This is a discussion on Re: Question performnace of SSH v1 vs SSH v2 - openssh ; Damien Miller wrote: > Amba Giri wrote: > >> Hello >> >> I have ported OpenSSH 3.8p1 to a LynxOS platform. Recently I heard a >> report from the field that v2 is perceived to be significantly slower >> than ...
Damien Miller wrote:
> Amba Giri wrote:
>> I have ported OpenSSH 3.8p1 to a LynxOS platform. Recently I heard a
>> report from the field that v2 is perceived to be significantly slower
>> than v1. Is this a known issue? Are there any configuration parameters
>> that can be modified to make v2 faster?
> Protocol 2 is slower because it includes a real per-packet MAC instead
> of a weak checksum. You can save some overhead by using a truncated MAC
> like hmac-sha1-96, but there is always going to be more work per packet.
I'm not sure if this is entirely true. If transfer rates were strictly
CPU limited then we wouldn't see the typical 'fast on the LAN, slow on
the WAN' problem. If you saw 20Mbps on the LAN then being CPU limited
wouldn't explain why it would slow down to 200Kbps on the WAN.
Additionally, if it was really CPU limited we'd expect to see throughput
increase as we started using faster machines. Instead, on any given
path, we reach a throughput plateau that is independent of the CPU
powers after a certain (relatively low) threshhold.
A closer analysis of the data reveals that the most significant cause of
the slowdown is due to the flow control mechanisms used for SSH2
channels. This flow control is similar to TCP windows such that the
maximum theoretical throughput of the connection (assuming no CPU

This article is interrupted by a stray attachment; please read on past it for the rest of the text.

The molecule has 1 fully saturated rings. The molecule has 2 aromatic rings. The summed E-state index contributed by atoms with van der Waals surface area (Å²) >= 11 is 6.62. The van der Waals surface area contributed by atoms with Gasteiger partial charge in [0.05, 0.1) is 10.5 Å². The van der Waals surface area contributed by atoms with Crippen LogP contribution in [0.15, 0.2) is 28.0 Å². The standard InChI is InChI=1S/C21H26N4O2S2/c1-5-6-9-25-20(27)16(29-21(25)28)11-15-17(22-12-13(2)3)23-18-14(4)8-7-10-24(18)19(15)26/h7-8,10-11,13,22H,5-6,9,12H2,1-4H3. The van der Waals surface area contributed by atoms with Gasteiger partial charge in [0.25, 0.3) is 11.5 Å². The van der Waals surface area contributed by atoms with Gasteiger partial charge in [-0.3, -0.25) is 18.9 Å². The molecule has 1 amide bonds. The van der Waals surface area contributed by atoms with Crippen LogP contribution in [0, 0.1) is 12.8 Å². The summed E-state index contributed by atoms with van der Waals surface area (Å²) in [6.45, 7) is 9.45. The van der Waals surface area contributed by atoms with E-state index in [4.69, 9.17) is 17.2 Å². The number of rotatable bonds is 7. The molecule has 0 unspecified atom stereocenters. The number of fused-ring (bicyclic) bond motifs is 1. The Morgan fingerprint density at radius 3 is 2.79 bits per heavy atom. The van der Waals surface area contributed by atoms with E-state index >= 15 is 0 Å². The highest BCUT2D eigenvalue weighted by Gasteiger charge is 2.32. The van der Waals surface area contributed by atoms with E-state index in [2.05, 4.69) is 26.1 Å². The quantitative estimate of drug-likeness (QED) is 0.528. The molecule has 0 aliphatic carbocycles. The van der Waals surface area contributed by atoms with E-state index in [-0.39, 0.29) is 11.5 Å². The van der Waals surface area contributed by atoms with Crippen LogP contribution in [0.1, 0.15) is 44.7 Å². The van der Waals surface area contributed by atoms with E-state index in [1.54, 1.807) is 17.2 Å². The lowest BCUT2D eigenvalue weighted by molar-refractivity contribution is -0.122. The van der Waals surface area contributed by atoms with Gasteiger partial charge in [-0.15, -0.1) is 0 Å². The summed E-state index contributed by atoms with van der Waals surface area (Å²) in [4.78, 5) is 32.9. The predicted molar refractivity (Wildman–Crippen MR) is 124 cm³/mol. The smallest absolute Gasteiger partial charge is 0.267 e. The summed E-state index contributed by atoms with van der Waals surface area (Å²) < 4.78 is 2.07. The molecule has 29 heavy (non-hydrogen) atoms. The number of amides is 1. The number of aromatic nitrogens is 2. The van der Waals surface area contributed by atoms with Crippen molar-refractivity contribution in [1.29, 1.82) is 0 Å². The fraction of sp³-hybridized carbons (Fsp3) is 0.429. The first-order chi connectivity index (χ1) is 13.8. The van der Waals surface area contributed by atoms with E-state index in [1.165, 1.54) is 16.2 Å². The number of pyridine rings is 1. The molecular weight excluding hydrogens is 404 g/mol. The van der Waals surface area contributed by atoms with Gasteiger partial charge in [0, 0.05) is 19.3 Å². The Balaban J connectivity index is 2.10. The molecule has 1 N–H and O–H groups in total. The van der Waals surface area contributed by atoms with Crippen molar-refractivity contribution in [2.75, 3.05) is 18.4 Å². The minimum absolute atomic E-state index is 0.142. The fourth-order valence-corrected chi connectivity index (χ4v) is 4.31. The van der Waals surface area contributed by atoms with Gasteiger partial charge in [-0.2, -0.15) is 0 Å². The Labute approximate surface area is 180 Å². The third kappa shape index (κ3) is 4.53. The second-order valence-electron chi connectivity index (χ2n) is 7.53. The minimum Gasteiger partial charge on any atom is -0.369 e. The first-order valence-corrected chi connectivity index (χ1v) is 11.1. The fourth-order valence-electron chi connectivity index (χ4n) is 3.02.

constraints) will be determined, in large part, by the minimum of the
tcp receive window and the SSH2 flow control buffer. If you update the
BDP equation (as outlined in Stevens TCP/IP Illustrated) and solve for
throughput we end up with
bandwidth = (MIN(tcp rwin, SSH2 FC buf))
Since the effective SSH2 flow control buffer is 64K (its actually
defined as 128K but only 1/2 of it is actually used) and most TCP
receive windows are now ~80k most people will see a throughput
specificially bounded by the 64K buffer. So someone on an 80ms path will
see a theoretical maximum throughput of 64K/80ms or 800KB/s (6.4Mbps).
Obviously, this assumes; 1) that you have a path between the two
locations that isn't bottlenecked by something else, 2) that you have a
reasonable processor (say a PIII).
If the SSH2 flow control buffer is increased (edit the code, recompile)
to some higher value you'll often see the throughput increase linearly
(doubling the buffer doubles the throughput). Some simple tests can
confirm this assuming that you have a fat enough network path to play with.
Right now I'm typically getting 240 to 350Mbps on a 35ms path (using
RC4). At these speeds I'm processor bound but with an unmodified version
of OpenSSH I'm running at maybe 5 or 6% cpu according to top (only
around 14 Mbps).
> I have looked at implementing AES CCM, which could be much faster,
> particularly on platforms with AES implemented in CPU instructions, but
> it doesn't fit nicely in the cipher and MAC negotiation mechanism.
That would actually be amazingly cool. Are you going to work on it at
all or would it just be too much of a hack to incorporate it at this point?
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